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by Edmund D. Harllee
July 15, 2011, the Board of Governors of the Federal Reserve System (the
"Board") issued final rules with respect to its Regulation V (Fair Consumer
Reporting) to incorporate new content requirements for risk-based pricing
notices, as required by the Dodd-Frank Wall Street Reform and Consumer
Protection Act of 2010 (the "Act"). At the same time, the Federal Trade
Commission ("FTC") issued corresponding final rules with respect to its
risk-based pricing regulations (16 CFR Parts 640 and 698) for the same purpose.
Comments to the proposed rules, which were published on March 15, 2011, were to
have been received by April 14, 2011.
On December 4, 2003, the Fair and Accurate Credit Transactions Act ("FACT Act")
was signed into law. Section 311 of the FACT Act amended the Fair Credit
Reporting Act ("FCRA") to regulate risk-based pricing. Generally, "risk-based
pricing" is the practice of setting or adjusting the price and other terms of
credit offered or extended to a consumer to reflect the risk of nonpayment by
that consumer. Since consumers with more favorable credit histories tend to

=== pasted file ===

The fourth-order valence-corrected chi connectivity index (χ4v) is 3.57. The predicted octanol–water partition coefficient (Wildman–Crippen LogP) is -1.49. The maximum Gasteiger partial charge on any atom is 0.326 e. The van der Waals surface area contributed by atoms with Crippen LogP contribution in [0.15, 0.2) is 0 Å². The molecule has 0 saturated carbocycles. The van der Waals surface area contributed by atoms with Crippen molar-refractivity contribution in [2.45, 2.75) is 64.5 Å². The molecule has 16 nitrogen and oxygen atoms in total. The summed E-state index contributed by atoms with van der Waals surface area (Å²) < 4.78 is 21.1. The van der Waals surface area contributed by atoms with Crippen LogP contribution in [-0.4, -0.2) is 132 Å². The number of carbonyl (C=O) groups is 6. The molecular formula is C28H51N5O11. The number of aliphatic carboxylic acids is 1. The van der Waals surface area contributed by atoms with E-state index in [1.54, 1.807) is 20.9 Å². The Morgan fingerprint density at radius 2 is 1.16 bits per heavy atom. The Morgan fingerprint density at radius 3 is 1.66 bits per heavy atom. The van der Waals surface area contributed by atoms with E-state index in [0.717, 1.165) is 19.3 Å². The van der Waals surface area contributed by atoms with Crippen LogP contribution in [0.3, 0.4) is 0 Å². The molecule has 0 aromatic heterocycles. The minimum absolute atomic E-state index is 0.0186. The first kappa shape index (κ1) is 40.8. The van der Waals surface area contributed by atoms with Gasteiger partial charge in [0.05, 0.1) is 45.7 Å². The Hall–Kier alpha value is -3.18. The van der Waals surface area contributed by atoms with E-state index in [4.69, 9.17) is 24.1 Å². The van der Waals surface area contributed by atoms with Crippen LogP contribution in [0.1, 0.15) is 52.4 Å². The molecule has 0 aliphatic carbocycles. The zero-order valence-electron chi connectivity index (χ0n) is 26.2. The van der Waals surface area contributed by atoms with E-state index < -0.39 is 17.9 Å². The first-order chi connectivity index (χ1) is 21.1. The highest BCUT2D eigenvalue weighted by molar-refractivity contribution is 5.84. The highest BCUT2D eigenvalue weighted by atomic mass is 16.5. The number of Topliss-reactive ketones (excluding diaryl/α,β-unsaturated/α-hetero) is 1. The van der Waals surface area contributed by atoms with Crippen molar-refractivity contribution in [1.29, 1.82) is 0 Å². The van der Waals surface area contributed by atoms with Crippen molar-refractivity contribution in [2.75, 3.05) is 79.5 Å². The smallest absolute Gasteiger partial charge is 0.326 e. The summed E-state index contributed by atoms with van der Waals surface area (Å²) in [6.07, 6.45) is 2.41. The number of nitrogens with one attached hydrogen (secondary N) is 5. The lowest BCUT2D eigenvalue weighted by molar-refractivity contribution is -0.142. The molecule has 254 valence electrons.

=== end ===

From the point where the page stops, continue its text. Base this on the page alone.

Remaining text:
receive more favorable credit terms, and since a consumer report is usually the
basis of a consumer's credit history, it was determined that consumers should
be made aware of the effect of a poor consumer report on their ability to
obtain favorable credit terms. Accordingly, the FCRA, as amended by the FACT
Act, requires that a risk-based pricing notice be provided to a consumer when a
consumer report is used in connection with an extension of credit, and, based
in whole or in part on the consumer report, the consumer receives credit on
terms that are materially less favorable than the most favorable terms
available to a substantial proportion of the creditor's consumer customers.
Generally, the FTC has supervisory authority over non-depository institution
creditors with respect to compliance with the FCRA, while the Board has such
authority over depository institutions.
Section 1100F of the Act added content requirements to the risk-based pricing
provisions of FCRA that require creditors to disclose the applicant's credit
score, along with certain information regarding credit scores, if a credit
score is used in making a credit decision resulting in risk-based pricing.
The final rule that was published in the Federal Register on July 15,
2011 incorporates the changes mandated by the Act to the provisions of the
FCRA, including new content requirements for suggested model forms of the
risk-based pricing notices.
If you have any questions about the information in this Alert, please
contact Ed Harllee at email@example.com.
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